BANGKOK — They fiddled with plastic cups, arranging them carefully to set an eco-art look. Musicians arrived early for sound check, and as their music filled the air, the crew of Sofar Sounds seemed to embrace the energy as they transformed a Bangkok living room into a stage.
Sofar Sounds Bangkok celebrated its first birthday Saturday at the fifth “secret show” in its ongoing mission to foster discovery and surprise by staging concerts with a catch: Audiences have no idea who will be there.
Although Sofar proved Saturday it can woo an enthusiastic Thai and international audience, its commitment to the concept of intimate, passionate shows for only 200 people – no big sponsors, no big marketing – means that a year later it has pushed up against the limits of its ambitions.
“We don’t want to sell out,” said Adam Sharpe, director of Sofar Sounds Bangkok.
Big hotels and alcohol brands have wanted to sponsor Sofar, but Sharpe is adamant it needs to retain the original concept by keeping each party to no more than 200 people. So don’t expect to see them on RCA anytime soon.
That’s because most corporate sponsors want a big show with their banners and logos plastered on every wall. Not to say Saturday’s event was sponsor-free. For the event, held inside a private residence out on Soi Ramkhamhaeng 118, the team partnered with Bangkok microbrew Sandport, Uber and Two Angels Taco truck.
A lofty, wood-floored living room surrounded by large glass windows proved a love nest for about 200 passionate music fans interested in a break from the usual commerce-driven format. The crowd was a healthy mix of both Thais and foreigners.
One by one bands took the stage for well-received sets.
One of the most respected bands of this alternative music community, Plastic Section, shook the room with a frenzy of rock. Yanin, characterized by its deep-voiced lead singer and somber lyrics was described by someone as an “contempory folk music/songs for life.” Fwends fronted a lead singer with sweet sounds but an alt-rock twist. Closing out the party was Srirajah Rockers, who ended the night with a reggae-fused vibe and hidden Buddhist messages that sat well with the audience.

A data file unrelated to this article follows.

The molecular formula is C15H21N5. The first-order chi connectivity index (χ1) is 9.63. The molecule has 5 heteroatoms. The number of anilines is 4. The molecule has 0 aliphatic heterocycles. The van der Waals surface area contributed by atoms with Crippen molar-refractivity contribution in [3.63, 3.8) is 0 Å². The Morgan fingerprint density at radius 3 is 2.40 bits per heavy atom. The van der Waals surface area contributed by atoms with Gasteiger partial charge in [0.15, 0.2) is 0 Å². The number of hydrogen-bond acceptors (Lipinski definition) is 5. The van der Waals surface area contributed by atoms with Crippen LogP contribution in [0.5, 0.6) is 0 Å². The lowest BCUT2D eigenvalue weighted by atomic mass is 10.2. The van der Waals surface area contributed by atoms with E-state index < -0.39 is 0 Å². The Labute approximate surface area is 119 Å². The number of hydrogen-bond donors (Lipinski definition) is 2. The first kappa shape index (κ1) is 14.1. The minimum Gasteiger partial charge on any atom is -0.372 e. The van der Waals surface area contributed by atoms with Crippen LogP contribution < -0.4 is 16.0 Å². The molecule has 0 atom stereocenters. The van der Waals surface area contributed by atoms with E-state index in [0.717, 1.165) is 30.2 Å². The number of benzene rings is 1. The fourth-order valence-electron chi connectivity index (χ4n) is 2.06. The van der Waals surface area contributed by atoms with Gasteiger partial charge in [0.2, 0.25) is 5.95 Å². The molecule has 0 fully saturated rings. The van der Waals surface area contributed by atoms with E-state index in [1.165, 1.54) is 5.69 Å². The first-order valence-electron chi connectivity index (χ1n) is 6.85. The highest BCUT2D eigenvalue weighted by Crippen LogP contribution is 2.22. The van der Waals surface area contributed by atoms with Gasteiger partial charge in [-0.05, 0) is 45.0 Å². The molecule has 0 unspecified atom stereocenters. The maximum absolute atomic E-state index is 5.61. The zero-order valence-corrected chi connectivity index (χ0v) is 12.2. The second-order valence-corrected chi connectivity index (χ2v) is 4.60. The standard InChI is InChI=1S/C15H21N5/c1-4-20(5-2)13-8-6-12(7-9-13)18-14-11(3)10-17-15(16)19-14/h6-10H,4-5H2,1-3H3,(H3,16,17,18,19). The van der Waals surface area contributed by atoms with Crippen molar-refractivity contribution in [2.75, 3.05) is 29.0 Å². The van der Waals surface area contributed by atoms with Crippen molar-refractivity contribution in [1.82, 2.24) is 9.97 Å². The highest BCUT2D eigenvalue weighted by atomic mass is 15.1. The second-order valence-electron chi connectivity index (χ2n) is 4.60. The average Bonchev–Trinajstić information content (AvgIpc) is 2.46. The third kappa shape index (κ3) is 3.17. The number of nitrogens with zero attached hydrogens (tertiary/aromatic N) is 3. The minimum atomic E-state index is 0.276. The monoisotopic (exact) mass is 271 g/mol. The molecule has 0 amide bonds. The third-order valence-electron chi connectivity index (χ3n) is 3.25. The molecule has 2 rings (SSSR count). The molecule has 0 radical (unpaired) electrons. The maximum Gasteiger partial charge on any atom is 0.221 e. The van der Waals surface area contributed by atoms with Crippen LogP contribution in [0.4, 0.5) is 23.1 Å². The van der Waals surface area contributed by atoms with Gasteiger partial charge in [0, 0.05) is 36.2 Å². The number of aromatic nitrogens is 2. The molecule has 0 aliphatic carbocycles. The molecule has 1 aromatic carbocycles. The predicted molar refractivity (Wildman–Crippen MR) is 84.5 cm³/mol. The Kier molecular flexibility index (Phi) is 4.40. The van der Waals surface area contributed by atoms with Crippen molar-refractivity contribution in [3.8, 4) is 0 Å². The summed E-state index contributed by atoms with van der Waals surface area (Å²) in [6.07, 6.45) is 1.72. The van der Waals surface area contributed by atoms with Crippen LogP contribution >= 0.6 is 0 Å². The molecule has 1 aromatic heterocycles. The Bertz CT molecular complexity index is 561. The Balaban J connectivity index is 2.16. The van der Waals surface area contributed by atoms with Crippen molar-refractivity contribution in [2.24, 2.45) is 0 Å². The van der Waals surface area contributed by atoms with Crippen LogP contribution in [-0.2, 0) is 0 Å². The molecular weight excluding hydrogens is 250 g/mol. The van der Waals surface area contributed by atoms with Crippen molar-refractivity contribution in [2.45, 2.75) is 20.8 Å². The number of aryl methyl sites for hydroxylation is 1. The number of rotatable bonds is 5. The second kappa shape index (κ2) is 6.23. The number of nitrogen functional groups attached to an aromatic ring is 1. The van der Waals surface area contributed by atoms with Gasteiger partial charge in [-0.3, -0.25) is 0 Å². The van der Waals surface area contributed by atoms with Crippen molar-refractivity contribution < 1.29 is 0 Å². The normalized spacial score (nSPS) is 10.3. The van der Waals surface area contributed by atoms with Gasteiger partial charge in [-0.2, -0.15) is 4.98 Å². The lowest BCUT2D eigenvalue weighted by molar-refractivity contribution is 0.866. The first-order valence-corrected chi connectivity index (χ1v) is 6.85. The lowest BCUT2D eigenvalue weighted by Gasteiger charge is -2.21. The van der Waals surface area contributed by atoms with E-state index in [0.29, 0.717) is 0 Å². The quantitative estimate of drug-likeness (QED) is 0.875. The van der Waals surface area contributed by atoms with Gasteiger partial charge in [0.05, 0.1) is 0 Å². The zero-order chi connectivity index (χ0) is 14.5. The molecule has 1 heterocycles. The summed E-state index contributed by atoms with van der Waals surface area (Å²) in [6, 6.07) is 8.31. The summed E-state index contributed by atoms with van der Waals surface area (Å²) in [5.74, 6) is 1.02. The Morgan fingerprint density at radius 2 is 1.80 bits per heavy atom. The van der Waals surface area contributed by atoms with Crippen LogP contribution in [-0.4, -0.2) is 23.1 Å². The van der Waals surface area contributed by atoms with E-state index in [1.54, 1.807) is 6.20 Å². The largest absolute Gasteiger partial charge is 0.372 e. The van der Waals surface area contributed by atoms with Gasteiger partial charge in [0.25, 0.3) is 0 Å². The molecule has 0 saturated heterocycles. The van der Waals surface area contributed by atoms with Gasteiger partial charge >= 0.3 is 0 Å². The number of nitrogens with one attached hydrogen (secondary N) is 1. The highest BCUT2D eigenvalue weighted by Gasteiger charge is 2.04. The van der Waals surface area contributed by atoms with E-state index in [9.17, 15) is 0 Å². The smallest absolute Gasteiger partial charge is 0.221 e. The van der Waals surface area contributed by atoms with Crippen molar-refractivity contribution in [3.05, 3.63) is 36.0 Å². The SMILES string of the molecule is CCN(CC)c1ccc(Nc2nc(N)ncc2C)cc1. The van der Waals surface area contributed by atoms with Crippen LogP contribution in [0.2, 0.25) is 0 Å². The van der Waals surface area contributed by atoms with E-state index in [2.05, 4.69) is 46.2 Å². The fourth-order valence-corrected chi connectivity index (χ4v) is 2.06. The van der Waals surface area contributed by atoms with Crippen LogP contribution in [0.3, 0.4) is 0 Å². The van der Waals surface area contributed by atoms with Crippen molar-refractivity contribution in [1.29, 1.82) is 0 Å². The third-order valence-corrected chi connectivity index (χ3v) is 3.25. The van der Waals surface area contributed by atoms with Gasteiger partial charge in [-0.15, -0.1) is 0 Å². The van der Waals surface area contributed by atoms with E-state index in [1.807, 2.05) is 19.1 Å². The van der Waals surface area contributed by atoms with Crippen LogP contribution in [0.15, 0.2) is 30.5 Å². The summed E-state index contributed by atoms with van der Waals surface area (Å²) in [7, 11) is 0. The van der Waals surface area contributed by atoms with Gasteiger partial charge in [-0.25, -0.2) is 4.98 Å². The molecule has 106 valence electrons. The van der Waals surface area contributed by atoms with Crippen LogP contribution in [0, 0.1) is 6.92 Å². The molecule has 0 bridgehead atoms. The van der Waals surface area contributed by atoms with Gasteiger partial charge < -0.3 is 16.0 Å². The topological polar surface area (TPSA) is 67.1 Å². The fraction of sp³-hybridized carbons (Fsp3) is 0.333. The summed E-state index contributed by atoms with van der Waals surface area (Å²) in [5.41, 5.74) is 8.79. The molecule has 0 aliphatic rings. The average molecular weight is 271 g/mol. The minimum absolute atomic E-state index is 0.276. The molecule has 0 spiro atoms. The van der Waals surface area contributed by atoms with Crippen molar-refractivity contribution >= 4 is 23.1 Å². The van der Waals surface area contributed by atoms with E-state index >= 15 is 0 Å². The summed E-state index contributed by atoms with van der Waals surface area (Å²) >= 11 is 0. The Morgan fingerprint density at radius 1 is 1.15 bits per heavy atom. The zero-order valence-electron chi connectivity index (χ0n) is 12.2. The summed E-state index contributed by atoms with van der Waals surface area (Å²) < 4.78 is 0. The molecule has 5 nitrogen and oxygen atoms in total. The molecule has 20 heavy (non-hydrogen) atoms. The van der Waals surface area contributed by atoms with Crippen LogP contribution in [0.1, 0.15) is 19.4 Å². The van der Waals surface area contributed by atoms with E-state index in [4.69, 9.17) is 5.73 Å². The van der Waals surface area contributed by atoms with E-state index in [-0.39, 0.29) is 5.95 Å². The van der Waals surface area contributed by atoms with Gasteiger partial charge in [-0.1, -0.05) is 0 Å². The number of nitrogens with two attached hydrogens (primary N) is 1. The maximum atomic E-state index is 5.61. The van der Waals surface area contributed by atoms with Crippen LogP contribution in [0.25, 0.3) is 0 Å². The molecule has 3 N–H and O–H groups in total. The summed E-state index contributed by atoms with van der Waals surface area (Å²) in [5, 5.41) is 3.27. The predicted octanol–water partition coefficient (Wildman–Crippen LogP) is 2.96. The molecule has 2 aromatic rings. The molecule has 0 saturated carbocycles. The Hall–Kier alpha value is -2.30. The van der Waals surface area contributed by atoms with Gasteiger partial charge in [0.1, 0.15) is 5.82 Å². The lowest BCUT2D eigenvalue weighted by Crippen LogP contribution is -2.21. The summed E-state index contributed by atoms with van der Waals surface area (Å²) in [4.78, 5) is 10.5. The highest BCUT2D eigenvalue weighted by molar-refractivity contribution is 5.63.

It’s a testament to the evolving music scene that the whole thing wasn’t dominated by the customary acoustic and indie flavors. In fact, Sharpe said the genres of new Bangkok music blend into one at Sofar Sounds Bangkok.
But still, it’s a thing that as an event is unlikely to catch fire beyond its existing fans.
Photo courtesy Sofar Sounds Bangkok, Vincent Roazzi.
Lead singer of Sirajah Rockers, Win Chujitarom, said that at first he didn’t understand why Sofar didn’t want more mass promotion and audiences, but he grew to embrace the concept.
“It’s held in a way in which the audience doesn’t really attach itself to the identity of the singer, but attach themselves solely to the music,” he said.
The whole Sofar Sounds thing started six years ago in London, where three guys wanted to stage more intimate music gatherings after attending a gig at a bar drowned out by chatter and ringing phones. Sofar, or Songs From a Room, launched in Bangkok in 2014 when Sharpe, a big fan of local acts such as Slot Machine, got wind of the idea.
He said the money comes mostly from their own pockets and donations from attendees. Crew members are volunteers with day jobs.
Pakarn Kiatpinyo, the group’s managing director, said they wanted everything to go slowly. He doesn’t regret that they couldn’t collaborate with big brands because it would mean changing the vision for Sofar. He said its premise is an opportunity, not an obstacle.
“Why would we want to be like the others?” he said, referring to the corporate music interests that place profit above art and community.
Luise Ganser, who produces Sofar’s videos, said she no longer feels anything at mega-concerts but gets goosebumps listening to bands at a Sofar show.
She remembers an audience being reduced to tears when the lead singer of Jinta sang a cover of “Reverse,” a song by a close friend who'd recently died, Wanarat Chaiyapan of Assajan Jakgawan. You could fill stadium after stadium with megastar performances and still fail to deliver an emotional moment like that.